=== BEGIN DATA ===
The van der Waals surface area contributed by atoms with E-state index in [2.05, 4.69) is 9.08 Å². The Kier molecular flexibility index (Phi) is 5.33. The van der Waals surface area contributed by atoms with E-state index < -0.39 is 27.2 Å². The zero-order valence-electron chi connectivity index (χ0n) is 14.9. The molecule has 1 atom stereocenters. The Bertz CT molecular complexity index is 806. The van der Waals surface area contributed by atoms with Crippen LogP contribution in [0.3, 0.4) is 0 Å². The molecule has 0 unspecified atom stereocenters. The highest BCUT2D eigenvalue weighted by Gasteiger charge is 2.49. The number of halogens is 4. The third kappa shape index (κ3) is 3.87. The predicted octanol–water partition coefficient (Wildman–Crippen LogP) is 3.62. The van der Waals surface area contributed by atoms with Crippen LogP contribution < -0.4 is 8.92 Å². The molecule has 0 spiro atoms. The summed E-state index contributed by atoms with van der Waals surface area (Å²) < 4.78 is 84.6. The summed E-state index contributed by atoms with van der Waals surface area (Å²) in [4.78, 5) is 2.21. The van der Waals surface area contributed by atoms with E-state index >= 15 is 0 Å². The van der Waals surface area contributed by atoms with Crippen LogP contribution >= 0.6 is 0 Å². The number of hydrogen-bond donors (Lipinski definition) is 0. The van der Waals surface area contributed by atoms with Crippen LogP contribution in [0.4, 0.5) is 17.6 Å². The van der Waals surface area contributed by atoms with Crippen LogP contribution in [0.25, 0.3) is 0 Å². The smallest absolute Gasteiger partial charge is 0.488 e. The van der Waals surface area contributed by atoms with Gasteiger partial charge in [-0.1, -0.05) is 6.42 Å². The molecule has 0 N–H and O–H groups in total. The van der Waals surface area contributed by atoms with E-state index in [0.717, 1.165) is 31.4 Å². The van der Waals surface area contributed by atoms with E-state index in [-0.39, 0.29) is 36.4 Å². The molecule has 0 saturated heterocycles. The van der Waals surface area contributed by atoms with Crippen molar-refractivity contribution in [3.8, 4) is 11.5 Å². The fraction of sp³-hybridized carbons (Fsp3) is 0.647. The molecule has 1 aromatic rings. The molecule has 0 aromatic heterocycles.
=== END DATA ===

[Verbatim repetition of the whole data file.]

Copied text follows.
The van der Waals surface area contributed by atoms with E-state index in [2.05, 4.69) is 9.08 Å². The Kier molecular flexibility index (Phi) is 5.33. The van der Waals surface area contributed by atoms with E-state index < -0.39 is 27.2 Å². The zero-order valence-electron chi connectivity index (χ0n) is 14.9. The molecule has 1 atom stereocenters. The Bertz CT molecular complexity index is 806. The van der Waals surface area contributed by atoms with Crippen LogP contribution in [0.3, 0.4) is 0 Å². The molecule has 0 unspecified atom stereocenters. The highest BCUT2D eigenvalue weighted by Gasteiger charge is 2.49. The number of halogens is 4. The third kappa shape index (κ3) is 3.87. The predicted octanol–water partition coefficient (Wildman–Crippen LogP) is 3.62. The van der Waals surface area contributed by atoms with Crippen LogP contribution < -0.4 is 8.92 Å². The molecule has 0 spiro atoms. The summed E-state index contributed by atoms with van der Waals surface area (Å²) < 4.78 is 84.6. The summed E-state index contributed by atoms with van der Waals surface area (Å²) in [4.78, 5) is 2.21. The van der Waals surface area contributed by atoms with E-state index >= 15 is 0 Å². The van der Waals surface area contributed by atoms with Crippen LogP contribution >= 0.6 is 0 Å². The number of hydrogen-bond donors (Lipinski definition) is 0. The van der Waals surface area contributed by atoms with Crippen LogP contribution in [0.4, 0.5) is 17.6 Å². The van der Waals surface area contributed by atoms with Crippen LogP contribution in [0.25, 0.3) is 0 Å². The smallest absolute Gasteiger partial charge is 0.488 e. The van der Waals surface area contributed by atoms with Gasteiger partial charge in [-0.1, -0.05) is 6.42 Å². The molecule has 0 N–H and O–H groups in total. The van der Waals surface area contributed by atoms with E-state index in [0.717, 1.165) is 31.4 Å². The van der Waals surface area contributed by atoms with E-state index in [-0.39, 0.29) is 36.4 Å². The molecule has 0 saturated heterocycles. The van der Waals surface area contributed by atoms with Crippen molar-refractivity contribution in [3.8, 4) is 11.5 Å². The fraction of sp³-hybridized carbons (Fsp3) is 0.647. The molecule has 1 aromatic rings. The molecule has 0 aromatic heterocycles.